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Old 10-11-2012, 05:07 PM   #1
SFGiantsFan925's Avatar
Aug 2012
East Bay, CA
Posts: 876
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Hey everyone. So I brewed up a spiced brown ale the other day. 6 days ago actually. Its an extract based recipe. I made a starter of WLP002, and pitched it at about 74 deg F, then brought the temp down into the mid 60's as White Labs website states thats the best ferm temps for this yeast.

Well, I had a LOT of activity within an hour or two of pitching. I had to use a blowoff tube as the krausen was pouring out of my tube. It was a 6 gal fermenter and was a crazy fermentation. I pitched the yeast around 1PM on Friday, and by Sunday morning there was pretty much no activity. Krausen was gone and very few if any bubbles from the airlock I replace the tube with. So, today I took a gravity reading to see where it was at since there really looks like no activity. Heres what it came out to be:

OG- 1.072
FG- 1.018 (as of yesterday)

That gives me an attuation of 75% and ehite labs states it attenuates 63-70%. I am thinking I wont be getting my gravity much lower.

Does this seem right?? Can this yeast really ferment that quickly?? That seems like a super fast ferment. Its my first time using a starter, and I was rather impressed with how quickly it started.

Recipe in case it matters:
9lb LME
1lb Belgian Candi Sugar
.5 Crystal 60
.5 lb Victory
.25lb Carapils
.25 Chocolate

1oz Perle hops for bittering at 60
.5oz Northern at 15 min

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Old 10-11-2012, 05:29 PM   #2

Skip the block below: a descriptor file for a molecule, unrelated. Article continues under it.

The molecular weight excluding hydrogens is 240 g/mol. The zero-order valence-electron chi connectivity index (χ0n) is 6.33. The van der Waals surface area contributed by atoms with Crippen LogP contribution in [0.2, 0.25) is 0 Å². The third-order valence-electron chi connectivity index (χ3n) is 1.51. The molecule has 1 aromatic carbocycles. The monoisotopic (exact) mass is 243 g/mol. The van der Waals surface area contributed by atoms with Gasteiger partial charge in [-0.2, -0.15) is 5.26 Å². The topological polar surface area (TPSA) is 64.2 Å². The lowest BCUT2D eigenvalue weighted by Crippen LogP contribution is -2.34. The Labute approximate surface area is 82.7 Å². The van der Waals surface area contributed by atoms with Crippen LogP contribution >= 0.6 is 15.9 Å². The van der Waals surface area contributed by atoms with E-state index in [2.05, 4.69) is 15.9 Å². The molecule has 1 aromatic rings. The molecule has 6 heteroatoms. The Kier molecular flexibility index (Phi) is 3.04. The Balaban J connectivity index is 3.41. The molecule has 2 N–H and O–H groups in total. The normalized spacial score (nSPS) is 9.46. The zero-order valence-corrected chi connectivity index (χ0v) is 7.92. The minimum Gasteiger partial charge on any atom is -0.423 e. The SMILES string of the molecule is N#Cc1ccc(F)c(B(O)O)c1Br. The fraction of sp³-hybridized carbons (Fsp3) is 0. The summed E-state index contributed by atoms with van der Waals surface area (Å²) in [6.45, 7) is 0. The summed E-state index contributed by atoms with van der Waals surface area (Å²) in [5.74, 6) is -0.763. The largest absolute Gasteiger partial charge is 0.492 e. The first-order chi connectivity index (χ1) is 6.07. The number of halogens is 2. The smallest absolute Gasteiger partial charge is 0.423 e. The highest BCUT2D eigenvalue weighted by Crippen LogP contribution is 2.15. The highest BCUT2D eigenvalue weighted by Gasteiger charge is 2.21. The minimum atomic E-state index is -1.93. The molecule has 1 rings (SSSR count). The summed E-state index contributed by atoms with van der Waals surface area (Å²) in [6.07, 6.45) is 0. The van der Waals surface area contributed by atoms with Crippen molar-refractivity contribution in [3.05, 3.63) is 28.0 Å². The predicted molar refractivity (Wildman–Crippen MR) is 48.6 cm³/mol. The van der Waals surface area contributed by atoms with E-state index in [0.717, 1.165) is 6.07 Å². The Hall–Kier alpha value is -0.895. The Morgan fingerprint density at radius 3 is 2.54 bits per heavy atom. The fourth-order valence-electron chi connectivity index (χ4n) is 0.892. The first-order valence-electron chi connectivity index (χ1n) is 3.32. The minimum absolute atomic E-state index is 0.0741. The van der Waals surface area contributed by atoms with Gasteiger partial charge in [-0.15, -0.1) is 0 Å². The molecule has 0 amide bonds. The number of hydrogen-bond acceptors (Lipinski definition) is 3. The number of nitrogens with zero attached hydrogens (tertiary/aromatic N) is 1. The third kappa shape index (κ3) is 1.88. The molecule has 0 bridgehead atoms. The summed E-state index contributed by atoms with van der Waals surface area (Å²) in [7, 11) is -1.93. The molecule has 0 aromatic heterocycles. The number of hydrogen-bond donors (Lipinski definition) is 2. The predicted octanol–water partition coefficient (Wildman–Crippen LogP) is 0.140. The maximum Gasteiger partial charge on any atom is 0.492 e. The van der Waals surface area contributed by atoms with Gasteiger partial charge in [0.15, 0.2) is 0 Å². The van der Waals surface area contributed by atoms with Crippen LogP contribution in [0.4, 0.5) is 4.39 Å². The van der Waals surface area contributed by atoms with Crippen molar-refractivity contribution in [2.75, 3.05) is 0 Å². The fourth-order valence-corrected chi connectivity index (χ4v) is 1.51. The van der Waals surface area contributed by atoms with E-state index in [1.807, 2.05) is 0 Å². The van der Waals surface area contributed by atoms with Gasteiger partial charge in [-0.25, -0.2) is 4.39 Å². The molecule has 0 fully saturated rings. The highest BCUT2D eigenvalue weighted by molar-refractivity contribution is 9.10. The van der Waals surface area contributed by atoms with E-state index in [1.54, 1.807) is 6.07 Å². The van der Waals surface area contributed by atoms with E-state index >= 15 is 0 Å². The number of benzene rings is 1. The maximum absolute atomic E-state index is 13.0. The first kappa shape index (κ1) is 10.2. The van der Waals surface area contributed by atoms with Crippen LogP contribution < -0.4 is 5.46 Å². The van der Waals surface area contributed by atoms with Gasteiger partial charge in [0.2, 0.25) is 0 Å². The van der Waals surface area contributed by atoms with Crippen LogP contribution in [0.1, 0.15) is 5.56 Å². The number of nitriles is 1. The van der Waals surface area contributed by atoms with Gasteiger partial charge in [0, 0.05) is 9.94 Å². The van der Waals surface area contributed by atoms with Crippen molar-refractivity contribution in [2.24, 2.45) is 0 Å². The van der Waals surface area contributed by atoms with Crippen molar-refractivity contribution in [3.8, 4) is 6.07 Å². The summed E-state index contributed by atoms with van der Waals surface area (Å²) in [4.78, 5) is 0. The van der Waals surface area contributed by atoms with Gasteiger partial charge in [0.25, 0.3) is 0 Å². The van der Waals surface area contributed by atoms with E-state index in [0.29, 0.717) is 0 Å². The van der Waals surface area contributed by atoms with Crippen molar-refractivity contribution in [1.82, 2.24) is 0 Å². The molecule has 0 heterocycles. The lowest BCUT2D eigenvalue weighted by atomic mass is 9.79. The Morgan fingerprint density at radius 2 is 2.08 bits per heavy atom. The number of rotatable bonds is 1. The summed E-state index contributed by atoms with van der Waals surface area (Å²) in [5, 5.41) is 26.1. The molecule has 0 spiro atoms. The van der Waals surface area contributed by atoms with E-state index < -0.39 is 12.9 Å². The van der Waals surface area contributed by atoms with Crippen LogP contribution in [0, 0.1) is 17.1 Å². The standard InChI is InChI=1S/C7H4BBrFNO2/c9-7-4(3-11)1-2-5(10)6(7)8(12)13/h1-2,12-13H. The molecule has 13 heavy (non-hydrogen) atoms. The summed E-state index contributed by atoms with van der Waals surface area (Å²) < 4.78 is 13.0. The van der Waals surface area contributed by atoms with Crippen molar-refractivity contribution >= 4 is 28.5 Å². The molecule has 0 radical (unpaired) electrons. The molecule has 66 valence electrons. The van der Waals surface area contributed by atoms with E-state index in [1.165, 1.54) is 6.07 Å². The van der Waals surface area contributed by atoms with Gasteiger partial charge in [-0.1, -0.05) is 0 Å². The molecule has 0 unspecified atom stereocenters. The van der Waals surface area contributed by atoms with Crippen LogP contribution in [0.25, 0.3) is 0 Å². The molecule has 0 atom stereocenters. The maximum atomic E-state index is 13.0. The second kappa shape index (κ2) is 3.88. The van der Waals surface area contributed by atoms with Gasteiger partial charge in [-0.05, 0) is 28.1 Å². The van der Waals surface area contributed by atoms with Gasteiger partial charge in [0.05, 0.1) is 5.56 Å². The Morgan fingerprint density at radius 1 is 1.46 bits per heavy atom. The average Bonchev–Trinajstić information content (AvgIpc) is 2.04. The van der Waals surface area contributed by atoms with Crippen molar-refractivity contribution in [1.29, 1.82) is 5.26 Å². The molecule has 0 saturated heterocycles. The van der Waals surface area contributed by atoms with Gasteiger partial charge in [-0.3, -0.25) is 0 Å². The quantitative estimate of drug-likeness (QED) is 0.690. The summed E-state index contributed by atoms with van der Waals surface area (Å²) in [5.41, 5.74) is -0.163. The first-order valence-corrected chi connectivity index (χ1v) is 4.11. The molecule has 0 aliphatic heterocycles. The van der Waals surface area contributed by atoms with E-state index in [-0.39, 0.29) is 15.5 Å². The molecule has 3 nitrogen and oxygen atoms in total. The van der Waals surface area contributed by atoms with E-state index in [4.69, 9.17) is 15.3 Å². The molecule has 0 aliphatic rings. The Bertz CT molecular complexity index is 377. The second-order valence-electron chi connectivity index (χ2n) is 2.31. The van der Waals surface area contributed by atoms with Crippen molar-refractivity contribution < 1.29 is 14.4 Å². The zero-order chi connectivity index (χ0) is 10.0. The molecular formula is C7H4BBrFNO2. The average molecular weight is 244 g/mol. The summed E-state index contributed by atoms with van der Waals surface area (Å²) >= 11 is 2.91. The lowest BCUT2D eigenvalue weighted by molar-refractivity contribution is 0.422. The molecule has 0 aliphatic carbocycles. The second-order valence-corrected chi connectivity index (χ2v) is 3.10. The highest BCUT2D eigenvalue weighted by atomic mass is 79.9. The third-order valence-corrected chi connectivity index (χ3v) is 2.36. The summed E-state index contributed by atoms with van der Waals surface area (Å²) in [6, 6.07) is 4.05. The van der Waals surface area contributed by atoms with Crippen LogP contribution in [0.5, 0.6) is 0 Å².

Jul 2011
Glenview, IL
Posts: 6,368
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Yes it can go through active fermentation that quick but most likely it's not yet done. Give it another week as it may still drop a few points as well as giving things a chance to clear up.
Nothing Left to do but smile and drink beer.....

The Commune Brewing Company-Perfecting the "art" of beer since 2010

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Old 10-11-2012, 05:56 PM   #3
Mar 2011
westland, michigan
Posts: 141
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the yeast will finish up doing other things as well, even if fermentation for the most part is done. just let em do their thing.
Nothing fermenting ATM

Sons of Liberty Homebrew Member

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Old 10-11-2012, 06:16 PM   #4
Registered User
May 2012
Posts: 13,515
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My experiences with 002 have been pretty much the same as yours. Strong, active fermentation for a day or two then nothing. I still let it sit for about three weeks anyways to let the yeast clean up then clear.

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Old 10-11-2012, 06:23 PM   #5
DrinkNoH2O's Avatar
Oct 2009
Aliso Viejo, CA
Posts: 554
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WLP002 is an awesome yeast, I got like 80% attenuation using it in my FW Union Jack IPA clone. It fermented to final gravity in less than 4 days.

For your beer next time I might recommend pitching at fermenting temp rather than so warm (74). The warm temp will certainly help the fermentation get off to a rapid start however could throw some off flavors as well.

Even though your beer is almost to FG I would also recommend letting it sit in primary for another 2 weeks to let the yeast cleanup after themselves.

Looks like a tasty recipe, you'll have to let us know how it turns out!

P.S. - WLP002 Flocs like a rock, you'll have crystal clear beer in no time with it.

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Old 10-11-2012, 09:10 PM   #6
SFGiantsFan925's Avatar
Aug 2012
East Bay, CA
Posts: 876